Below are some of the frames I rely on most. My wardrobe these days is segmented between classic tailoring (e.g. Steed), contemporary casualwear (e.g. Margiela), and reimagined workwear (e.g. Kaptain Sunshine). I find certain frames go better with some outfits than others. Perhaps you’ll find something here you can wear as well. 

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Oliver Peoples’ Finley Esq.

Oliver Peoples’ Finley Esq. is one of those rare sunglasses that suits almost everyone and any wardrobe. It’s a contemporary frame with a vintage feel – classic enough for tailoring, modern enough for most casualwear. The secret is in its oversized proportions and play on what’s known as a P3 shape. The lenses are almost round, but actually wider than they are high, and gently taper towards the bottom, which help them mirror the natural shape of people’s faces. And while I’m not big of the pseudo-science of frame-shape theories, I find these help soften angular features and add angles to softer faces.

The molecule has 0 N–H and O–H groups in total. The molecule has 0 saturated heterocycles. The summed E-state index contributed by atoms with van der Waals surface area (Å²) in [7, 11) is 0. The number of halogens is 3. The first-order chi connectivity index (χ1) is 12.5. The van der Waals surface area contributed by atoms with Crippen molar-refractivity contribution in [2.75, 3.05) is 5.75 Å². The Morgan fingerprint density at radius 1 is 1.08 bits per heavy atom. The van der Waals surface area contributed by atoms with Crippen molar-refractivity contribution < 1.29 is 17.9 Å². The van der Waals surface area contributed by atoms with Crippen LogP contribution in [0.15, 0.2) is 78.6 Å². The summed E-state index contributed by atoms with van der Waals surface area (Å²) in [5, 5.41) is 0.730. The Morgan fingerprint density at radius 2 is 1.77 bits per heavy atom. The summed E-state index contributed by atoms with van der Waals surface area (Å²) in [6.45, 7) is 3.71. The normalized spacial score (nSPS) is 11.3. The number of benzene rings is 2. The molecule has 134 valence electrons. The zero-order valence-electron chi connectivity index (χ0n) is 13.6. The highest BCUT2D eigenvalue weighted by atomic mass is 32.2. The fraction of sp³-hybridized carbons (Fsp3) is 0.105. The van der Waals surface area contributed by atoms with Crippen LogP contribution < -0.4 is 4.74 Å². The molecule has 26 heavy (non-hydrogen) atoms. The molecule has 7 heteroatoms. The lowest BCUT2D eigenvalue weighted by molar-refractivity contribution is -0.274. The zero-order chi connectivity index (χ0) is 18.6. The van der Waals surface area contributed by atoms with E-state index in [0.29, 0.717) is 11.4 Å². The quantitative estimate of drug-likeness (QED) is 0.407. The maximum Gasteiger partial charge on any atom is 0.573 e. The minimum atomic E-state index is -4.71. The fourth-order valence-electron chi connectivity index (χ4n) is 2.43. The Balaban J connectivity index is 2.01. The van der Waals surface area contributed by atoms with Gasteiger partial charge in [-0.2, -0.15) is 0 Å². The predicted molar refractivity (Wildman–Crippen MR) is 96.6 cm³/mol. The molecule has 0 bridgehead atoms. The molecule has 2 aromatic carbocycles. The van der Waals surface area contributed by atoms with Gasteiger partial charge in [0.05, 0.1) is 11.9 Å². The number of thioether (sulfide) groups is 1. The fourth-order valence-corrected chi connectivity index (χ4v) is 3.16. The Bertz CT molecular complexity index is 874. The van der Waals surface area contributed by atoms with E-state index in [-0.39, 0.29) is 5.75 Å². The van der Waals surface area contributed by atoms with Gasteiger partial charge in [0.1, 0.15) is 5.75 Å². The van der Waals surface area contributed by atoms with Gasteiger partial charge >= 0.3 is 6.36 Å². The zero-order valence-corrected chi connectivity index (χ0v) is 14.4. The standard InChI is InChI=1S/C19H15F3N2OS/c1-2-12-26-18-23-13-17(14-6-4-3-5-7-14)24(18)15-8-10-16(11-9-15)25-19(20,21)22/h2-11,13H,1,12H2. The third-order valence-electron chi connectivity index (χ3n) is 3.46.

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Persol 2994S

Persol is most known for two styles – the 649 and its foldable cousin, the 714. The 649 was originally developed in the 1950s for tram drivers in Italy, but it entered legend when Marcello Mastroianni wore them in Divorce Italian Style (similarly, the 714s are iconic partly because of Steve McQueen wearing them in The Thomas Crown Affair). 

Both styles can be great, but when I tried the 714 years ago, I found they made me look more like an auditioning porn star than Steve McQueen. The 2994S, on the other hand, has echoes of the 649/ 714, but is infinitely easier to wear. They’re broad frames with a horned bridge, which gives them a heavier looking silhouette. The company unfortunately discontinued the model a few years ago, but you can sometimes find them on eBay. It’s also worth looking through the rest of Persol’s range. While their best sellers are the 649 and 714, I find their other frames often better. 

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Randolph Engineering Concorde and Ray Ban Aviator

There are tons of aviators on the market nowadays – Tom Ford and Ralph Lauren have made the style permanent in their eyewear collections – but I still mostly stick with the originals from companies such as Ray Ban, American Optical, and Randolph Engineering. The last two supply aviators to the US military, which I think gives their frames some pedigree.